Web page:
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Thanks for sharing. Clarify this bit for me, please?

The 6.5x47 Lapua was tested using Lapua 123 Scenar L bullet.
Did you shoot the 123 Scenar, or the 120 Scenar-L?

Though the Scenar-L line is supposed to be more precisely made than the 'plain' Scenar, my 26-cals all prefer(red) the 123 Scenar to the 120 Scenar-L.
 

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I read all of it, lots of interesting takes, but honestly nothing truly definitive. Here's my curve ball for the day, what effect does it have on belted cases? 🤔
 

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The Shadow (Moderator)
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Depends on how you reload, I never reloaded off the belt with my 264 or 338WM. So the result is as expected. 😉
 
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I read all of it, lots of interesting takes, but honestly nothing truly definitive. Here's my curve ball for the day, what effect does it have on belted cases? 🤔
I agree with what Darkker in #8 above. Also, rarely would any [normal] rifle chambered in a belted case be 'blueprinted' to benchrest rifle standards (excepting, perhaps, a 338 Lapua sniper rifle!), nor would the expectation of such chamberings reach benchrest grouping standards. I highly doubt any squaring of the back end would yield any measurable difference. As anal as I have been known to be in some of my case prep. for benchrest competition, squaring the case bases was 'a bridge too far' for me....and I even used to index everything about my cast bullet shooting from mold to out the muzzle!
 

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Howdy Merbeau. To Clarify, you had a gun smith true the action? Is this to mean blueprinted? Does the case head need truing after all the sizing? After truing the case heads, I would think, you'd have to go over the primer pockets to make sure they're all the same depth. I've only read that someone trues-up the case head; never known anyone who actually does. Seems that you have experience handloading and have decided to enter a different dimension of shooting.
At what distance did you shoot the group you posted?
Regards,
CJR50
 

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Hopefully Merbeau will return to his (this) thread for further discussion, but he may not, as this is his singular post in about 12 years as a forum member.
This is an interesting subject (case base squaring) that deserves some additional comment from the many knowledgeable members here, IMO.
For those that have not, I'd suggest reading (at least) posts #12 and #13 in the link I provided in #6 above and again here: Case head squaring
I was really surprised (shocked?) by the results shown (in #13 of the link) for the Lapua BR cases, which are generally considered to be the best, most consistent brass available.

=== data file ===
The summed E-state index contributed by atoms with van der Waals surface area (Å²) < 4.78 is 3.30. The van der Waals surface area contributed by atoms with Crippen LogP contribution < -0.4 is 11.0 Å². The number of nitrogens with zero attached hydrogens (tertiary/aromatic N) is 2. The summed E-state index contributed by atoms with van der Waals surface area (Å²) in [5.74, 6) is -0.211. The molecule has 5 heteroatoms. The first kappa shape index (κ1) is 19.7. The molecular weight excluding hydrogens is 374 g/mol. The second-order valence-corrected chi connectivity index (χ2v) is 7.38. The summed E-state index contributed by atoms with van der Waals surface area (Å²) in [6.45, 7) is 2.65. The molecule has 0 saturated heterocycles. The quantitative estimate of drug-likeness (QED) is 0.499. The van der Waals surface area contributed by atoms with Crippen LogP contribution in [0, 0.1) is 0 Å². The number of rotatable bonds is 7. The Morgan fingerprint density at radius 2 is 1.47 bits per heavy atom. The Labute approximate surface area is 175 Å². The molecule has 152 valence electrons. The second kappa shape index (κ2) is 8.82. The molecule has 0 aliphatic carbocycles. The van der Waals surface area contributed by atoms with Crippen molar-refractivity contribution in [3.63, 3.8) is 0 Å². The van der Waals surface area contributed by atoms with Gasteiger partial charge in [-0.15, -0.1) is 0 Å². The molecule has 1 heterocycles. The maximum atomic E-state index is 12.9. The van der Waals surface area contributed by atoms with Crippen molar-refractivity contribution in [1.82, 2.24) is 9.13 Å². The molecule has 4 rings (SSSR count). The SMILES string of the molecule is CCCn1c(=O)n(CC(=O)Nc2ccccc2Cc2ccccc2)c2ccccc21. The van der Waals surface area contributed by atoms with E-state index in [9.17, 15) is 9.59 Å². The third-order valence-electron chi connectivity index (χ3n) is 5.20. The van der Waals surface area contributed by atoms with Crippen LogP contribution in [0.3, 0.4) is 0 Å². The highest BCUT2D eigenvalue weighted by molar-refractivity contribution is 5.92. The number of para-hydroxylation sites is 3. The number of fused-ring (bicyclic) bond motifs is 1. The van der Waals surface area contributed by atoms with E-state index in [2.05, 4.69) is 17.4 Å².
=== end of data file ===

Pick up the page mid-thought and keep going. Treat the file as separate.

I'm not saying whether [I believe] case squaring is or is not a worthwhile endeavor, but the subject is interesting and it doesn't hurt to add to one's knowledge.
 

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The Shadow (Moderator)
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Hopefully Merbeau will return to his (this) thread for further discussion, but he may not, as this is his singular post in about 12 years as a forum member.

I was really surprised (shocked?) by the results shown (in #13 of the link) for the Lapua BR cases, which are generally considered to be the best, most consistent brass available.
It's actually his fourth posting in 12 years(had to double check). If you read his posts, and watch his login times; he isn't coming back for a discussion. Call it a persistent drive-by account, not a human waiting to interact with other humans.

I know those who are kneeled at the alter praying, will tell you Lapua is ultra-mega-ninja... If you read along in the primer pressure testing I shared, what's mystical about it is their pricing.

Cheers
 

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Darrker, I misspoke, I should have said it was Merbeau's singular 'thread starter', his other three posts were replies to other posts. I should slow down and be a little more specific/precise, my bad!:oops:
 

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The Hog Whisperer (Administrator)
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I figured the cases would 'square' themselves, on the first firing... not sure how there could be any other outcome?
 

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Mike is right. The purpose of having an action square to the bore is so the first firing makes the case right with the world.
Hard bolt lift is many times cause by an out of square bolt face that shows up at higher pressures.